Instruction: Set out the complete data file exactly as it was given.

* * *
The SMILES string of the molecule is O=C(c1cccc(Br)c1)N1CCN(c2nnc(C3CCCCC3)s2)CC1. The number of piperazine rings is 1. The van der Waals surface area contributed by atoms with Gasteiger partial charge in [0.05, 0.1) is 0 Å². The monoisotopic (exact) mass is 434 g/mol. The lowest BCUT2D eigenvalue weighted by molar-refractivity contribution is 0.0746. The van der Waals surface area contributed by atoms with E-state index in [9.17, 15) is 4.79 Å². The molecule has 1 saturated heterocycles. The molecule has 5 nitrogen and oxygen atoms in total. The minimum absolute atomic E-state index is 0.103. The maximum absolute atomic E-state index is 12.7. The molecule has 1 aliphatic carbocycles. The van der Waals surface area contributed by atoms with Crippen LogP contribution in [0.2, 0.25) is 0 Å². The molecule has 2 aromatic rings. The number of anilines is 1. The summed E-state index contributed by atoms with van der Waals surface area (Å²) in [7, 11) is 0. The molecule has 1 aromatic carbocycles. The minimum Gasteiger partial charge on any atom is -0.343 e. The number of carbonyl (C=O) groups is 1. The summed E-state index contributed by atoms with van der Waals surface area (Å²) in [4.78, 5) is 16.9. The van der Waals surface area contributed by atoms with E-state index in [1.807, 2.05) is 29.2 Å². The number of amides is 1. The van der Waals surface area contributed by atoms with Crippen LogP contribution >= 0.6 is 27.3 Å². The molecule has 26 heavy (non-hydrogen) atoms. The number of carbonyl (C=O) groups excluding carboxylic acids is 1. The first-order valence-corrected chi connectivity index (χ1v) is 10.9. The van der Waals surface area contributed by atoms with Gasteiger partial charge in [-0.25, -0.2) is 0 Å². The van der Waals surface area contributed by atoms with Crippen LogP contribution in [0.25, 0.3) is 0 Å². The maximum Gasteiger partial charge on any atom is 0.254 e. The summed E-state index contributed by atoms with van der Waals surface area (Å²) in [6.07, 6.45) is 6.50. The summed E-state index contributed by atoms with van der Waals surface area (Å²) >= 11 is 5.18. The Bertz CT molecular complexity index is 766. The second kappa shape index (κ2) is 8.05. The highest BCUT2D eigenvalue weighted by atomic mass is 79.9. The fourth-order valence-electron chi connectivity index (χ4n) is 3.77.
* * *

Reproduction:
The SMILES string of the molecule is O=C(c1cccc(Br)c1)N1CCN(c2nnc(C3CCCCC3)s2)CC1. The number of piperazine rings is 1. The van der Waals surface area contributed by atoms with Gasteiger partial charge in [0.05, 0.1) is 0 Å². The monoisotopic (exact) mass is 434 g/mol. The lowest BCUT2D eigenvalue weighted by molar-refractivity contribution is 0.0746. The van der Waals surface area contributed by atoms with E-state index in [9.17, 15) is 4.79 Å². The molecule has 1 saturated heterocycles. The molecule has 5 nitrogen and oxygen atoms in total. The minimum absolute atomic E-state index is 0.103. The maximum absolute atomic E-state index is 12.7. The molecule has 1 aliphatic carbocycles. The van der Waals surface area contributed by atoms with Crippen LogP contribution in [0.2, 0.25) is 0 Å². The molecule has 2 aromatic rings. The number of anilines is 1. The summed E-state index contributed by atoms with van der Waals surface area (Å²) in [7, 11) is 0. The molecule has 1 aromatic carbocycles. The minimum Gasteiger partial charge on any atom is -0.343 e. The number of carbonyl (C=O) groups is 1. The summed E-state index contributed by atoms with van der Waals surface area (Å²) in [4.78, 5) is 16.9. The van der Waals surface area contributed by atoms with E-state index in [1.807, 2.05) is 29.2 Å². The number of amides is 1. The van der Waals surface area contributed by atoms with Crippen LogP contribution >= 0.6 is 27.3 Å². The molecule has 26 heavy (non-hydrogen) atoms. The number of carbonyl (C=O) groups excluding carboxylic acids is 1. The first-order valence-corrected chi connectivity index (χ1v) is 10.9. The van der Waals surface area contributed by atoms with Gasteiger partial charge in [-0.25, -0.2) is 0 Å². The van der Waals surface area contributed by atoms with Crippen LogP contribution in [0.25, 0.3) is 0 Å². The maximum Gasteiger partial charge on any atom is 0.254 e. The summed E-state index contributed by atoms with van der Waals surface area (Å²) in [6.07, 6.45) is 6.50. The summed E-state index contributed by atoms with van der Waals surface area (Å²) >= 11 is 5.18. The Bertz CT molecular complexity index is 766. The second kappa shape index (κ2) is 8.05. The highest BCUT2D eigenvalue weighted by atomic mass is 79.9. The fourth-order valence-electron chi connectivity index (χ4n) is 3.77.